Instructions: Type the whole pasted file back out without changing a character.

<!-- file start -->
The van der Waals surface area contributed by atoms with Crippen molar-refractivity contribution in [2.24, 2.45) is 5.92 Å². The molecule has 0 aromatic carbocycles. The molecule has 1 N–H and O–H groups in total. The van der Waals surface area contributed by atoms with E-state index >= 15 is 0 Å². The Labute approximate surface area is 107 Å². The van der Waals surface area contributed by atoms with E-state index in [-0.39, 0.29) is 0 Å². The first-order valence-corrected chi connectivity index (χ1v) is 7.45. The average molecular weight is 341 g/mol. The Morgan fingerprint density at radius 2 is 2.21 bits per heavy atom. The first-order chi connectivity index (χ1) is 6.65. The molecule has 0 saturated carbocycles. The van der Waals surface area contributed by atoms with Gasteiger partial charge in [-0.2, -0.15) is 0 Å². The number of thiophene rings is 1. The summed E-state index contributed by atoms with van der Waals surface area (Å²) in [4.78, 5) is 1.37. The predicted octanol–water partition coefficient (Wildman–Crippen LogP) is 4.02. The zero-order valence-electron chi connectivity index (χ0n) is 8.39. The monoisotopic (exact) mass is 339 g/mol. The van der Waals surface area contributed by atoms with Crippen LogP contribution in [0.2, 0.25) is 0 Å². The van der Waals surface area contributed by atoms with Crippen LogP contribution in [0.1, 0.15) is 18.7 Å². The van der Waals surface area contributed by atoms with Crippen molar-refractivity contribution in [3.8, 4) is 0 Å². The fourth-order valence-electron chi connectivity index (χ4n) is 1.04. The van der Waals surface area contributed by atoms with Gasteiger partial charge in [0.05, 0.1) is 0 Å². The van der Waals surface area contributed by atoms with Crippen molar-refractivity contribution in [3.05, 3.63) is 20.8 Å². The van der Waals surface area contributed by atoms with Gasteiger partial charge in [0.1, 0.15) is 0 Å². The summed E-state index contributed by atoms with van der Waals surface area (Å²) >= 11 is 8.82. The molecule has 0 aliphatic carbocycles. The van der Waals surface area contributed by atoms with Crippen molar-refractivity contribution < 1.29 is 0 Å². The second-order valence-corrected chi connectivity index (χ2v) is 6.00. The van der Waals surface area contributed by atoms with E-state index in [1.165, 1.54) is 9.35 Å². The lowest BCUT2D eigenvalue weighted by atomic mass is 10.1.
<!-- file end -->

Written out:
The van der Waals surface area contributed by atoms with Crippen molar-refractivity contribution in [2.24, 2.45) is 5.92 Å². The molecule has 0 aromatic carbocycles. The molecule has 1 N–H and O–H groups in total. The van der Waals surface area contributed by atoms with E-state index >= 15 is 0 Å². The Labute approximate surface area is 107 Å². The van der Waals surface area contributed by atoms with E-state index in [-0.39, 0.29) is 0 Å². The first-order valence-corrected chi connectivity index (χ1v) is 7.45. The average molecular weight is 341 g/mol. The Morgan fingerprint density at radius 2 is 2.21 bits per heavy atom. The first-order chi connectivity index (χ1) is 6.65. The molecule has 0 saturated carbocycles. The van der Waals surface area contributed by atoms with Gasteiger partial charge in [-0.2, -0.15) is 0 Å². The number of thiophene rings is 1. The summed E-state index contributed by atoms with van der Waals surface area (Å²) in [4.78, 5) is 1.37. The predicted octanol–water partition coefficient (Wildman–Crippen LogP) is 4.02. The zero-order valence-electron chi connectivity index (χ0n) is 8.39. The monoisotopic (exact) mass is 339 g/mol. The van der Waals surface area contributed by atoms with Crippen LogP contribution in [0.2, 0.25) is 0 Å². The van der Waals surface area contributed by atoms with Crippen LogP contribution in [0.1, 0.15) is 18.7 Å². The van der Waals surface area contributed by atoms with Crippen molar-refractivity contribution in [3.8, 4) is 0 Å². The fourth-order valence-electron chi connectivity index (χ4n) is 1.04. The van der Waals surface area contributed by atoms with Gasteiger partial charge in [0.05, 0.1) is 0 Å². The van der Waals surface area contributed by atoms with Crippen molar-refractivity contribution in [3.05, 3.63) is 20.8 Å². The van der Waals surface area contributed by atoms with Gasteiger partial charge in [0.1, 0.15) is 0 Å². The summed E-state index contributed by atoms with van der Waals surface area (Å²) >= 11 is 8.82. The molecule has 0 aliphatic carbocycles. The van der Waals surface area contributed by atoms with Crippen molar-refractivity contribution < 1.29 is 0 Å². The second-order valence-corrected chi connectivity index (χ2v) is 6.00. The van der Waals surface area contributed by atoms with E-state index in [1.165, 1.54) is 9.35 Å². The lowest BCUT2D eigenvalue weighted by atomic mass is 10.1.